Abstract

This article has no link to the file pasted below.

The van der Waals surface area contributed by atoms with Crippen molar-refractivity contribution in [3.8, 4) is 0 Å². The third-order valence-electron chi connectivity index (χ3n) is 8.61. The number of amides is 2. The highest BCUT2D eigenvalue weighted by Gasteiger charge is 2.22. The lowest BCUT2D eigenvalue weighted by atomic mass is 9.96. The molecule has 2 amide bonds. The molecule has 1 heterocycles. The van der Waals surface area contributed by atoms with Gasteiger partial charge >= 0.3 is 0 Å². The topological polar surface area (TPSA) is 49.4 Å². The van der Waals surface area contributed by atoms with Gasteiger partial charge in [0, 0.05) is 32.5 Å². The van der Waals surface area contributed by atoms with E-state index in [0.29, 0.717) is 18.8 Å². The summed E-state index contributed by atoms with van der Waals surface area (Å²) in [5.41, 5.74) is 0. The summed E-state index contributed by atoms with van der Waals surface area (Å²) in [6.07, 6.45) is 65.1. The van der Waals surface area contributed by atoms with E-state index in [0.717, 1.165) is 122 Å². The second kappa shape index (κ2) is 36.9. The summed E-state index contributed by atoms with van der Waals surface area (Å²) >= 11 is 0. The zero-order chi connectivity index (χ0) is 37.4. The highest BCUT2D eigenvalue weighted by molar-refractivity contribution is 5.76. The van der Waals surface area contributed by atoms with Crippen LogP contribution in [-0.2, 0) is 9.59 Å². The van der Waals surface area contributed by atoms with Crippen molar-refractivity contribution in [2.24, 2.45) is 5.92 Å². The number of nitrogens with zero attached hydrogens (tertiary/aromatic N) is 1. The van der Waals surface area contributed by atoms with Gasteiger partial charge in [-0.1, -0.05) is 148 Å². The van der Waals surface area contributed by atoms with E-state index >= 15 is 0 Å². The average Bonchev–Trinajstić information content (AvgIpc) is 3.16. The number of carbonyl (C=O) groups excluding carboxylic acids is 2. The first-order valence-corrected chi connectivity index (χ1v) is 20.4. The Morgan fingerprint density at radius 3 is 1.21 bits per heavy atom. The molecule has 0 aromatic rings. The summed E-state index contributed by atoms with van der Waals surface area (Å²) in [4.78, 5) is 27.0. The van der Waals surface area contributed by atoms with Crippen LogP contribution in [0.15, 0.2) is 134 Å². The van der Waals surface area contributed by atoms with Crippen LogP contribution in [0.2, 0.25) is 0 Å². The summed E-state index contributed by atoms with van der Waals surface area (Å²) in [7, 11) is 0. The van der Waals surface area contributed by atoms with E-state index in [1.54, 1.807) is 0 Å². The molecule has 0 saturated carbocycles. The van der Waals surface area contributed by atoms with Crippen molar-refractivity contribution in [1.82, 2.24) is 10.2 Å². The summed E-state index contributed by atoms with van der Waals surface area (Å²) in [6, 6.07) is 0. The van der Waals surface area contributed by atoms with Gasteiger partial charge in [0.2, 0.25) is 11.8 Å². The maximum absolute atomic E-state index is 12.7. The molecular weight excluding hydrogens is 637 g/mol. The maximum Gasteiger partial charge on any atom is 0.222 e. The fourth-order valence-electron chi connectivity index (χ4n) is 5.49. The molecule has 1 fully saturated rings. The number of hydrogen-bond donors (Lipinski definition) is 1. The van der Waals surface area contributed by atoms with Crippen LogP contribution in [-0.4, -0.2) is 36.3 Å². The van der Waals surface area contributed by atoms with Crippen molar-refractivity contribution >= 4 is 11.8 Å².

Many of the mines of the Goodsprings District exhibit anomolous radioactivity attributable to uranium and its decay products. Most commonly the radioactivity is localized by limonite, hydrozincite, ferruginous chert and chrysocolla. Secondary uranium minerals are rare and no primary uranium minerals were identified. The radioactivity from those materials that are free from visible uranium minerals is attributed to uranium adsorbed from solution by colloidal substances during the oxidation of pitchblende-bearing primary sulfide ore bodies. Laboratory studies show that uranyl carbonate, uranyl hydroxide and uranyl ions are adsorbed by colloidal hydrous ferric oxide or basic zinc carbonate. Upon crystallization of the adsorbent, the uranium is either returned to solution or forms discrete uranium minerals within the former adsorbent.

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